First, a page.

Israeli Researcher Discovers a New Way to Block Bone Cancer in Children

October 1, 2019

3 min read

Ewing’s sarcoma is a very rare type of cancerous tumor that got its name from Dr. James Ewing, the physician who first described it almost exactly a century ago. It affects children through young adults – mostly teens – and can appear anywhere in the body, but it usually originates in the long bones of the arms and legs, the pelvis or the chest. 

The cause of Ewing sarcoma is unknown, and it can’t be prevented, but it arises from specific types of cells and it doesn’t appear to be inherited. It grows in the bones or the soft tissue around the bones, such as cartilage or the nerves. Significant advanced in treatment, especially at an early stage, have improved survival rates, but when it spreads to distant organs by metastasis, it is very difficult to to treat. After finishing their course of treatment, patients need lifelong monitoring for potential late effects of intense chemotherapy and radiation, as it can return even years after treatment. 

The symptoms include pain in the bone or elsewhere, swelling or tenderness near the affected area, unexplained tiredness, unintended weight loss, fragile bones and fever with no known cause. 

But there is some hope. A study in mice conducted by researchers at the Weizmann Institute of Science in Rehovot shows that reducing a particular hormone signal keeps the cancer from growing and spreading. They have discovered molecular interactions underlying this kind of tumor and proposed a potential treatment, according to findings they just published in the journal Cell Reports.

Postdoctoral fellow Dr. Swati Srivastava in the laboratory of Prof. Yosef Yarden in the biological regulation department, together with colleagues, conducted research focusing on receptors for steroid hormones called glucocorticoids. These receptors are present in virtually all human cells, conveying hormonal messages related to stress, wakefulness and a host of other important functions. 

But sometimes glucocorticoid receptors stimulate malignant growth. They do this by moving to the cell nucleus, where they physically interact and bind with transcription factors – molecules that turn genes on or off. The researchers wanted to learn more about the role of these interactions in malignancy. 

A highly sensitive protein interaction analysis suitable for living cells revealed previously unknown interactions: Once activated by hormones, glucocorticoid receptors were found to be binding in the cell nucleus to transcription factors of the E-twenty-six (ETS) family, forming together a physical complex. One of the transcription factors in the ETS family is known to drive the development of Ewing sarcoma; its gene fuses abnormally with another gene, creating an oncogene: a cancer-causing gene.

When the study turned up this link between the Ewing sarcoma oncogene and glucocorticoid receptors, the researchers set out to test a hypothesis: that these receptors boost the growth of Ewing sarcoma. A series of studies supplied evidence that this is indeed the case. Physical binding between glucocorticoid receptors and the protein made by this oncogene increased the growth and migration of Ewing sarcoma cells in a lab dish and gave an even stronger boost to the growth and spread of the sarcoma in laboratory mice.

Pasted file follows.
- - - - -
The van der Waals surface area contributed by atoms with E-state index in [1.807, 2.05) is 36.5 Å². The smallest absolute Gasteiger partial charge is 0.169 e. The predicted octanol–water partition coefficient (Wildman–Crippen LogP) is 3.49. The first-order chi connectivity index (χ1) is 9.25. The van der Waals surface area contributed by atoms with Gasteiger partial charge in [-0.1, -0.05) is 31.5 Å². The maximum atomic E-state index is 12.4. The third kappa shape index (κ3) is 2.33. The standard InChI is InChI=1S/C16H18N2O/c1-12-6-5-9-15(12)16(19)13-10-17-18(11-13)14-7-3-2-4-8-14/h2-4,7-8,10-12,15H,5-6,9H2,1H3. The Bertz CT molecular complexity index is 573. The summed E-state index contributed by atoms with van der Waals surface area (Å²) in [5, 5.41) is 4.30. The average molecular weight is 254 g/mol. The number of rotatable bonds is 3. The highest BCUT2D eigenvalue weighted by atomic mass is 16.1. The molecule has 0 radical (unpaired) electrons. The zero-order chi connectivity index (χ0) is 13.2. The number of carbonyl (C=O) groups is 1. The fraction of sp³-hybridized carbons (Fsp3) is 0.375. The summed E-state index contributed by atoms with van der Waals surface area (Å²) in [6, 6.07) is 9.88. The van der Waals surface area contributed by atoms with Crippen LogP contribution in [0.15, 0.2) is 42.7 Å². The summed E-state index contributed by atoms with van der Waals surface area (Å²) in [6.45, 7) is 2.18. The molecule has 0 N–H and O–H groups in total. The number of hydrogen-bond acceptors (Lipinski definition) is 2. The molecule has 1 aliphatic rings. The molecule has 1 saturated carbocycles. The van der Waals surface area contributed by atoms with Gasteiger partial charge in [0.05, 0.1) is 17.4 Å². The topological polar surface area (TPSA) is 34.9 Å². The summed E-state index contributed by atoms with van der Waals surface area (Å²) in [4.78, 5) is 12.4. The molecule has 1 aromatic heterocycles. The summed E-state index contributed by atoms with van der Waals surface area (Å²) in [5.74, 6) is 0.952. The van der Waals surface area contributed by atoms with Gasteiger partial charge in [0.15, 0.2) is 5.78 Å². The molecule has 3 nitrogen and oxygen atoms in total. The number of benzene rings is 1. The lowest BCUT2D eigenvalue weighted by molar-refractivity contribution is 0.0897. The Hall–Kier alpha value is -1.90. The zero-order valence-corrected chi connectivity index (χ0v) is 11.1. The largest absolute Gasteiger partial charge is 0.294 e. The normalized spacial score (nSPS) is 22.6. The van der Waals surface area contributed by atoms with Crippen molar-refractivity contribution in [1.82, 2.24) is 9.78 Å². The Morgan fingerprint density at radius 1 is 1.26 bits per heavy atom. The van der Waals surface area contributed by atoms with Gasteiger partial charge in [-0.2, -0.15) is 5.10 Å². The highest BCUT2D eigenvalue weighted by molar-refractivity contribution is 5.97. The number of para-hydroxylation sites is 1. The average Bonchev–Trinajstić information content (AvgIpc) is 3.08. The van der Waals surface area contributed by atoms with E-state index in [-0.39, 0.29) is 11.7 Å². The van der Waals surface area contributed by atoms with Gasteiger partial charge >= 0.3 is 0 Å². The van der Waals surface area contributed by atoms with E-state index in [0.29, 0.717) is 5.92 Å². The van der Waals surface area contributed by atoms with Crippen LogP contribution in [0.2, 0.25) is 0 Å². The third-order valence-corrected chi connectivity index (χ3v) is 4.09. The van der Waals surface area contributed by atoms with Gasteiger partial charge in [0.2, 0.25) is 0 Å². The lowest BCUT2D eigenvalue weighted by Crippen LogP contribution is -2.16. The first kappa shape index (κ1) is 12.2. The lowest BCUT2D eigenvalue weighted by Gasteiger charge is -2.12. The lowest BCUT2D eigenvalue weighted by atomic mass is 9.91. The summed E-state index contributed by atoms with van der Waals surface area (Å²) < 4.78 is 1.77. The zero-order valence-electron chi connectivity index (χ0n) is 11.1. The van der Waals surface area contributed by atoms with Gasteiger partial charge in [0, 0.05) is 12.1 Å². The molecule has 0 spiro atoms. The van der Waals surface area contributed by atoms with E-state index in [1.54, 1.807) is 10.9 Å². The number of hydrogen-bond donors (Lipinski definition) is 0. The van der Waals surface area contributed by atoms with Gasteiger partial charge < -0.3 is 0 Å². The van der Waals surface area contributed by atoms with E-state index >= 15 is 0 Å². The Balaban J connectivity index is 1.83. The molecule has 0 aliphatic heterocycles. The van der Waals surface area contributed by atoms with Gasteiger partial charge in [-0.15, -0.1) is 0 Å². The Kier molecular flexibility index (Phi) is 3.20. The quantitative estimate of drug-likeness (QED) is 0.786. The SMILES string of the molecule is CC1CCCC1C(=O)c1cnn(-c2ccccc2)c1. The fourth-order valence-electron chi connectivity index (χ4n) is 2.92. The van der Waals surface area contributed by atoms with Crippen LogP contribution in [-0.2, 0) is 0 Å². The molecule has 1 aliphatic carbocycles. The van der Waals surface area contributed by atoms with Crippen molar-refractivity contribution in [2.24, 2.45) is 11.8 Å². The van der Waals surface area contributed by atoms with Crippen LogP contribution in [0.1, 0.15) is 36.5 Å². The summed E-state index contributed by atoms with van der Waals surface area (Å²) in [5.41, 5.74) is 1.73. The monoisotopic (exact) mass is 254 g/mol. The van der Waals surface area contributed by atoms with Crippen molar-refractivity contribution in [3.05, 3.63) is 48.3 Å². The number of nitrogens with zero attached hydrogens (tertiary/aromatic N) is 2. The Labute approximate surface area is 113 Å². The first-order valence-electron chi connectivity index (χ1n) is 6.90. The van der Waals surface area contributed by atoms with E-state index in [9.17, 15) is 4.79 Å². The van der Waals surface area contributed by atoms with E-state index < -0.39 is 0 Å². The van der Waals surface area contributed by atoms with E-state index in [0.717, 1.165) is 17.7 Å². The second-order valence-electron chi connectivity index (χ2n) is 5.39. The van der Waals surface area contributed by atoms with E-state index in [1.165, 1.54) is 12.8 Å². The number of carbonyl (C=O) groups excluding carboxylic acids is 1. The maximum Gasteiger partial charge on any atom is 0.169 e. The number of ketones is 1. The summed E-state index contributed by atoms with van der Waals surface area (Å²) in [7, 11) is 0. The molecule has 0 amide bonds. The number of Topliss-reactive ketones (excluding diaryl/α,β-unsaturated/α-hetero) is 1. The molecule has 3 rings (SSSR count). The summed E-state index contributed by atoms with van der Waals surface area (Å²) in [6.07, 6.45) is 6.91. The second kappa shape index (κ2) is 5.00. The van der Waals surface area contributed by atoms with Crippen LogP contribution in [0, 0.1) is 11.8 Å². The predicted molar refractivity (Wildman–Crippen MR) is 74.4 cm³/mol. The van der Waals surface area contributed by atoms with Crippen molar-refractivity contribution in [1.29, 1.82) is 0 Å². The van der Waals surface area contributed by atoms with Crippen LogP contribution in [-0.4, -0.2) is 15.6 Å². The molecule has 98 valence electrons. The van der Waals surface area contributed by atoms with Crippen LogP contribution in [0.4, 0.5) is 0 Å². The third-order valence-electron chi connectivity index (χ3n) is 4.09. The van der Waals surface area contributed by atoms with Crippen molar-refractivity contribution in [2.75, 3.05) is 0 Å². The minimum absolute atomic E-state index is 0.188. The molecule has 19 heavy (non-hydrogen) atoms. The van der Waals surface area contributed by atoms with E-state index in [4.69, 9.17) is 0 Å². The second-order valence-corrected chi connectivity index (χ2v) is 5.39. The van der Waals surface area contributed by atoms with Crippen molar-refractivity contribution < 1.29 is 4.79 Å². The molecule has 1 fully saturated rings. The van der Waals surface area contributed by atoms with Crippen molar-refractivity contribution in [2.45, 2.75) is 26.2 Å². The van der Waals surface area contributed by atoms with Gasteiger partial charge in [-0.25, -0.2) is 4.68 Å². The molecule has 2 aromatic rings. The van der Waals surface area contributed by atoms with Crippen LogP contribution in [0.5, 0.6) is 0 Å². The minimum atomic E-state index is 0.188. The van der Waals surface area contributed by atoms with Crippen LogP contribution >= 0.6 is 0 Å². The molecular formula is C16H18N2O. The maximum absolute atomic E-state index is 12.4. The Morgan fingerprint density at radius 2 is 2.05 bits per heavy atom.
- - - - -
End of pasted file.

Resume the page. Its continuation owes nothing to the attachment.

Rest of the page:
The major medical significance of these findings is that they open the door to a new treatment option for Ewing sarcoma. When the researchers implanted human Ewing sarcoma cells into mice, the tumors grew much more slowly when the mice were treated with metyrapone, a drug that is approved for the treatment of adrenal insufficiency and works by reducing the synthesis of glucocorticoids. 

In other experiments, also in mice, another drug, mifepristone – which blocks the glucocorticoid receptor and is approved for other clinical applications – prevented the metastasis of Ewing sarcoma via a major cancer cell dissemination route, from bone to the lungs. In contrast, when the researchers increased the activity of glucocorticoid receptors, the sarcomas grew and spread much faster.

The researchers also performed a genetic analysis of tumor samples from Ewing’s sarcoma patients and identified seven genes regulated by the glucocorticoid receptors that were expressed in higher-than-normal levels in patients with particularly lethal tumors. 

These genes might serve as a genetic signature enabling a selection of patients for treatment: Those with upregulated “signature” genes are especially likely to benefit from treatment aimed at neutralizing glucocorticoid receptors. The signature genes may also help predict the course of the disease: Their increased expression may signal a poor prognosis; reduced expression, on the other hand, may signal better chances for survival.

If research in human patients confirms the study’s findings, they may offer new hope to youngsters with this malignancy, especially in cases when the sarcoma has metastasized beyond the bone, the researchers said.  

“Our findings provide the basis for a personalized approach to the treatment of Ewing sarcoma,” Srivastava concluded. The fact that the study made use of drugs that have already been approved for other uses should speed up the implementation of this approach.


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